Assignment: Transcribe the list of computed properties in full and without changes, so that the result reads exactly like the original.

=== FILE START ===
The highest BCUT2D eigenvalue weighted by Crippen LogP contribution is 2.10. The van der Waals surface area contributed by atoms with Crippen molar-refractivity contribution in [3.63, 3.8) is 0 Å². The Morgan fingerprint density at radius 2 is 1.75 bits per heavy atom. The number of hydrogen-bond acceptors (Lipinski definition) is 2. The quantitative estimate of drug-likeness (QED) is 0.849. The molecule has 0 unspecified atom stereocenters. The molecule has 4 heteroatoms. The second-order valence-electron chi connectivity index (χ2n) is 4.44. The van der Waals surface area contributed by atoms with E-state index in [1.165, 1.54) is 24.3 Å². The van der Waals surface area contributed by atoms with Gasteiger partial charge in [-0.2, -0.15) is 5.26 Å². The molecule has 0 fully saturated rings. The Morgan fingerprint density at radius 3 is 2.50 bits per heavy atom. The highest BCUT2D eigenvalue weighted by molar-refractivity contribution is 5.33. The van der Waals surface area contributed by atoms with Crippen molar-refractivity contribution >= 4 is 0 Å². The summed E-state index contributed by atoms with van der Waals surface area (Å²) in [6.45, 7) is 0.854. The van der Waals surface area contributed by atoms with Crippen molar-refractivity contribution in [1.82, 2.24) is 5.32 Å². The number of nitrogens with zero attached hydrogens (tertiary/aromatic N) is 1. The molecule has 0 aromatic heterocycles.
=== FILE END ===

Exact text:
The highest BCUT2D eigenvalue weighted by Crippen LogP contribution is 2.10. The van der Waals surface area contributed by atoms with Crippen molar-refractivity contribution in [3.63, 3.8) is 0 Å². The Morgan fingerprint density at radius 2 is 1.75 bits per heavy atom. The number of hydrogen-bond acceptors (Lipinski definition) is 2. The quantitative estimate of drug-likeness (QED) is 0.849. The molecule has 0 unspecified atom stereocenters. The molecule has 4 heteroatoms. The second-order valence-electron chi connectivity index (χ2n) is 4.44. The van der Waals surface area contributed by atoms with E-state index in [1.165, 1.54) is 24.3 Å². The van der Waals surface area contributed by atoms with Gasteiger partial charge in [-0.2, -0.15) is 5.26 Å². The molecule has 0 fully saturated rings. The Morgan fingerprint density at radius 3 is 2.50 bits per heavy atom. The highest BCUT2D eigenvalue weighted by molar-refractivity contribution is 5.33. The van der Waals surface area contributed by atoms with Crippen molar-refractivity contribution >= 4 is 0 Å². The summed E-state index contributed by atoms with van der Waals surface area (Å²) in [6.45, 7) is 0.854. The van der Waals surface area contributed by atoms with Crippen molar-refractivity contribution in [1.82, 2.24) is 5.32 Å². The number of nitrogens with zero attached hydrogens (tertiary/aromatic N) is 1. The molecule has 0 aromatic heterocycles.